As well as a  monster for a mother, Szu is also coming to terms with a missing father, and the knowledge that now her mother is dying, she’ll never gain her affection or approval. She’ll be left with only the mysterious Aunt Yunxi who works as a medium, with Amisa as her assistant. 

In the 70s Amisa,  young, poor and impossibly beautiful, is spotted by a film director and promised international stardom: Her face would grace billboards in Hong Kong, Paris, Hollywood … she would be immortal. She makes a series of three shlock horror films starting with Ponti! about the Pontianak, a vampire-like monster who lures men to their deaths with her ethereal beauty. But when the films are released, horror is unfashionable; everyone wants American sci-fi movies like Close Encounters. The films are a flop. Amisa never hits the big time and her short film career defines the rest of her life.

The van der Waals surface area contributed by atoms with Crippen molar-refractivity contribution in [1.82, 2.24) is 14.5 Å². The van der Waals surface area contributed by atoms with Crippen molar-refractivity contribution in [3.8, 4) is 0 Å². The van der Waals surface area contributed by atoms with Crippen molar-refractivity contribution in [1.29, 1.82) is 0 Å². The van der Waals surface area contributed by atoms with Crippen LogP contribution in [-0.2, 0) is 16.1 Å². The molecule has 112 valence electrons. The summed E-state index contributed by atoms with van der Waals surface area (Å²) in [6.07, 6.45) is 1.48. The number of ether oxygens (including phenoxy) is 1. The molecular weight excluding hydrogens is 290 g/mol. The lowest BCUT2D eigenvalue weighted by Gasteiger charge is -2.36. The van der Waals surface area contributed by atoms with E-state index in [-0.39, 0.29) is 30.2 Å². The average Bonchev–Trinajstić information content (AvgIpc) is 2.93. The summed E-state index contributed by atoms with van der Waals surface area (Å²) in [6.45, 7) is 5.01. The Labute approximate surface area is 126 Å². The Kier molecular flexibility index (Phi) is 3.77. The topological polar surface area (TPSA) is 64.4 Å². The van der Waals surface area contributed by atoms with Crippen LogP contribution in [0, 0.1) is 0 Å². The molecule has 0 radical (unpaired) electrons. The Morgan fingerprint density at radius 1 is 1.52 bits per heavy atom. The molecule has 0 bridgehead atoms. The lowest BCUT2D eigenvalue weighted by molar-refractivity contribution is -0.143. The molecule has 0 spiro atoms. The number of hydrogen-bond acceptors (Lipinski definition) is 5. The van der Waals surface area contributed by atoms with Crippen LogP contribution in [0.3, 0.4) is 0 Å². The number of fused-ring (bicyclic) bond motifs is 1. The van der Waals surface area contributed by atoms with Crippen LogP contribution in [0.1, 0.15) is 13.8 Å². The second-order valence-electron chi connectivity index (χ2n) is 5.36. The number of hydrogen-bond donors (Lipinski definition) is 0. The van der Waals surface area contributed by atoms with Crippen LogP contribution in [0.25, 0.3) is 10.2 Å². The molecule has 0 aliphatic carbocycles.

In 2020 Circe, estranged from Szu, is working for a cutting edge media company promoting a reworking of Ponti for a contemporary audience. But she’s living with a medical condition more typical of developing countries – a tapeworm that she feels moving inside her, symbolising the monster she feels she is and the guilt that she was disloyal to Szu when her mother died. Circe also felt the strange mystical bond with Amisa – What linked us was something real and true and rare. Szu wouldn’t understand.

Writing in the Observer, Julie Myerson was damning about Teo’s knotty verbiage and MA creative writing-speak; while I think she’s heavy handed in her criticism, she does have a point about the language; but only on a very few occasions.